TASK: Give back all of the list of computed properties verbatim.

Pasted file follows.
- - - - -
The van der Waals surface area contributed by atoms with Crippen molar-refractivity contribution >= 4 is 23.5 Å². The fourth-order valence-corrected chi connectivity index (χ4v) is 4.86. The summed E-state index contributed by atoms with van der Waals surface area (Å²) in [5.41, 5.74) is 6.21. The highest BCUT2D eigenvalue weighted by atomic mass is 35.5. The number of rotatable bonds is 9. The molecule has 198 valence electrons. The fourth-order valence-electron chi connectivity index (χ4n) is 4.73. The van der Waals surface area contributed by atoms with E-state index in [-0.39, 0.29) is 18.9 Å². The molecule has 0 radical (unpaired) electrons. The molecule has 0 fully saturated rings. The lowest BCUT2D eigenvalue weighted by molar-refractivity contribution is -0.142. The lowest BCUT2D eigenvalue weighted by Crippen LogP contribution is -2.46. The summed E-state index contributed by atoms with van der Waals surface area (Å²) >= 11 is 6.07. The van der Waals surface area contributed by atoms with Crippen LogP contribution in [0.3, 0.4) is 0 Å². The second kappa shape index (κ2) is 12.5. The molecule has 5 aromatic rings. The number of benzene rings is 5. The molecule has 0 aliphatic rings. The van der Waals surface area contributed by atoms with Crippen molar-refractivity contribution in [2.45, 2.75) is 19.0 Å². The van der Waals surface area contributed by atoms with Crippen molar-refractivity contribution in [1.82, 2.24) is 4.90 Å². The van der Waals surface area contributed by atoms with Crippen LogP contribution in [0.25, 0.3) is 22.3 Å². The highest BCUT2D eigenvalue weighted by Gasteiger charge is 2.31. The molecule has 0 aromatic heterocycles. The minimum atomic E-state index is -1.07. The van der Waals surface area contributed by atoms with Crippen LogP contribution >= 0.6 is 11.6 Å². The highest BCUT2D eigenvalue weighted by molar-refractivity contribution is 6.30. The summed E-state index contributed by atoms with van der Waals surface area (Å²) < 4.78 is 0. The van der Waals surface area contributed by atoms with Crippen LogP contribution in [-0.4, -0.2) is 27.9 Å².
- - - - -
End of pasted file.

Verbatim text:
The van der Waals surface area contributed by atoms with Crippen molar-refractivity contribution >= 4 is 23.5 Å². The fourth-order valence-corrected chi connectivity index (χ4v) is 4.86. The summed E-state index contributed by atoms with van der Waals surface area (Å²) in [5.41, 5.74) is 6.21. The highest BCUT2D eigenvalue weighted by atomic mass is 35.5. The number of rotatable bonds is 9. The molecule has 198 valence electrons. The fourth-order valence-electron chi connectivity index (χ4n) is 4.73. The van der Waals surface area contributed by atoms with E-state index in [-0.39, 0.29) is 18.9 Å². The molecule has 0 radical (unpaired) electrons. The molecule has 0 fully saturated rings. The lowest BCUT2D eigenvalue weighted by molar-refractivity contribution is -0.142. The lowest BCUT2D eigenvalue weighted by Crippen LogP contribution is -2.46. The summed E-state index contributed by atoms with van der Waals surface area (Å²) >= 11 is 6.07. The van der Waals surface area contributed by atoms with Crippen LogP contribution in [0.3, 0.4) is 0 Å². The second kappa shape index (κ2) is 12.5. The molecule has 5 aromatic rings. The number of benzene rings is 5. The molecule has 0 aliphatic rings. The van der Waals surface area contributed by atoms with Crippen molar-refractivity contribution in [2.45, 2.75) is 19.0 Å². The van der Waals surface area contributed by atoms with Crippen molar-refractivity contribution in [1.82, 2.24) is 4.90 Å². The van der Waals surface area contributed by atoms with Crippen LogP contribution in [0.25, 0.3) is 22.3 Å². The highest BCUT2D eigenvalue weighted by Gasteiger charge is 2.31. The molecule has 0 aromatic heterocycles. The minimum atomic E-state index is -1.07. The van der Waals surface area contributed by atoms with Crippen LogP contribution >= 0.6 is 11.6 Å². The highest BCUT2D eigenvalue weighted by molar-refractivity contribution is 6.30. The summed E-state index contributed by atoms with van der Waals surface area (Å²) < 4.78 is 0. The van der Waals surface area contributed by atoms with Crippen LogP contribution in [-0.4, -0.2) is 27.9 Å².